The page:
Johnny Shoebridge has just returned from fighting in the jungles of Vietnam. He no longer carries a weapon – only photos of the dead and a dread of the living…Pursued by a Viet Cong ghost-fighter called Khan, Johnny makes one last stand – knowing that if he cannot lay this spectre to rest, he will remain a prisoner of war for ever.
Drawing on courage, loyalty and love, Johnny tries to find a way back from the nightmare of war to a sense of hope for the future.
I received a review copy of this book from the publisher Allen and Unwin.
When I first read the premise of this book, I was hooked. Having been to Vietnam myself—seeing the places, hearing the tales, and visiting the museums—I felt like I already had a connection to the book and the character Johnny (and also in some ways to Khan). However, this book was not exactly what I was expecting and I dnf it.
Setting. I really loved the setting and how beautifully both countries—Australia and Vietnam—are described. This gave me a whole new appreciation for place and nature. As you read the parts set in Vietnam, you can almost feel the sweat dripping down your back and the oppressively humid heat compressing your lungs. The setting had an ethereal quality, it felt very ancient and haunting.
Characters. I generally liked the characters and I feel that they are represented accurately for the time period (i.e. 1970s Australia), but I found it so difficult to connect with Johnny. His story is bleak and grim and I could definitely still sympathise with him, but I just couldn’t connect. Khan is a confusing character, though as I didn’t finish the book, I don’t really find out who Khan really is; is he an actual person, is he a figment of Johnny’s imagination, or is he a really Johnny? I just couldn’t work it out. It felt like I was reading two stories that were both the same and different.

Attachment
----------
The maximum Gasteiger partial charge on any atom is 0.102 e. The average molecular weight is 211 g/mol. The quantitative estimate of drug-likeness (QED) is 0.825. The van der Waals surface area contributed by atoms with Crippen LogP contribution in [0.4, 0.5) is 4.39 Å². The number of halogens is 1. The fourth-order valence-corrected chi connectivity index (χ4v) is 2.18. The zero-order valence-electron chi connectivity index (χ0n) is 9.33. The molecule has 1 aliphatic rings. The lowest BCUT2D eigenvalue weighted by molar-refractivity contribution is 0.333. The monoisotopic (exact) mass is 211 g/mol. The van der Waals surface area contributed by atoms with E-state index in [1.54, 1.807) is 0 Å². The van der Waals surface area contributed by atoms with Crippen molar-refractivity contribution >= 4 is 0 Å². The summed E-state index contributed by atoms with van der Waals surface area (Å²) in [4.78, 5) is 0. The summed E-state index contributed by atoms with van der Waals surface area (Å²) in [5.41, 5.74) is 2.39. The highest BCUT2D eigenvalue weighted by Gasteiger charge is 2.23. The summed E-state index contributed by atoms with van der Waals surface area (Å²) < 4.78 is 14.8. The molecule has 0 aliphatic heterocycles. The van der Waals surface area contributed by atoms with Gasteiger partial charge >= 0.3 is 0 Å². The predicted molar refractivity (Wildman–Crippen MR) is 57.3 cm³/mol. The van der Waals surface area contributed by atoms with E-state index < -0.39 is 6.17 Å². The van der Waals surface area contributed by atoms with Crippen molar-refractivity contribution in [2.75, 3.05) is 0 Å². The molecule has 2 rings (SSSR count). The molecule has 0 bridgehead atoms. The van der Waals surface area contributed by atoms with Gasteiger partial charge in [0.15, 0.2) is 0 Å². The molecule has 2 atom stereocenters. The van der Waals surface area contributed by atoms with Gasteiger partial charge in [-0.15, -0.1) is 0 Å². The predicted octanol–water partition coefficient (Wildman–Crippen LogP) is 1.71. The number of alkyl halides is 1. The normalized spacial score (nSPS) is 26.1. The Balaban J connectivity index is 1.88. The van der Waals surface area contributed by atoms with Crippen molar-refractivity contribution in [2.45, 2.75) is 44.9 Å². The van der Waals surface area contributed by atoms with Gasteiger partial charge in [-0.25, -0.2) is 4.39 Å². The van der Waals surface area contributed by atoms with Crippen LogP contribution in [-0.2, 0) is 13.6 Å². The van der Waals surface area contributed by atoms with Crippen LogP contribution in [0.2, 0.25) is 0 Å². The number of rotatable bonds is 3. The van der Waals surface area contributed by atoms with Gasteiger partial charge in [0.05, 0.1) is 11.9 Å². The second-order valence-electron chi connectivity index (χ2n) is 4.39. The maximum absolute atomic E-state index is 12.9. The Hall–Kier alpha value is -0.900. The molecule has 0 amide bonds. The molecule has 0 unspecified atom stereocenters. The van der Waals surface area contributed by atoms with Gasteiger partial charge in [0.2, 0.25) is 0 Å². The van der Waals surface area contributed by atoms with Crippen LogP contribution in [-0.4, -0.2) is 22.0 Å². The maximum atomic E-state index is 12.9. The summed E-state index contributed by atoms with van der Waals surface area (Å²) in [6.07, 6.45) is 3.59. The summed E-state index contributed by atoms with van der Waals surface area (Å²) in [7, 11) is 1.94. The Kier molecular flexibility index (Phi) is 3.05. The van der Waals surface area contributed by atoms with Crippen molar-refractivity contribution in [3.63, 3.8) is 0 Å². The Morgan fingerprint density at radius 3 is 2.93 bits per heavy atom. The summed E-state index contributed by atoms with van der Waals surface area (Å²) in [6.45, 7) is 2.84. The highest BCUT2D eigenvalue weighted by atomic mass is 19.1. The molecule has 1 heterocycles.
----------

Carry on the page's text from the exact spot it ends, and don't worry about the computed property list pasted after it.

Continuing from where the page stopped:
Plot. The thing is, this book doesn’t really have much of a plot—at least not in the first half of the book that I read. You find out a bit of what happened to Johnny in Vietnam, what’s happening since he returned, and about this Khan character, but there doesn’t seem to be much purpose to it besides a vague exploration of PTSD. I couldn’t engage with the book and I felt hesitant to keep picking it up. It took me a week to read 150 pages because I just didn’t want to keep going with something that I wasn’t really getting into. Like I said, I loved the premise, but this book just didn’t follow through for me.
Writing. The writing, however, is beautiful. This and the setting are what made me give the first half of this book 2/5 stars. It is so haunting and poetic and it uses Australian slang, language characterisation, and free indirect discourse (my favourite literary device EVER). But this was not enough to convince me to finish the book.
I was very disappointed in the book and the fact that I dnf it (because I hate dnf-ing books).
Recommended to: people who enjoy poetic books that don’t mind weak plots.
Please Note: all opinions are mine and are not endorsed with any company or organization.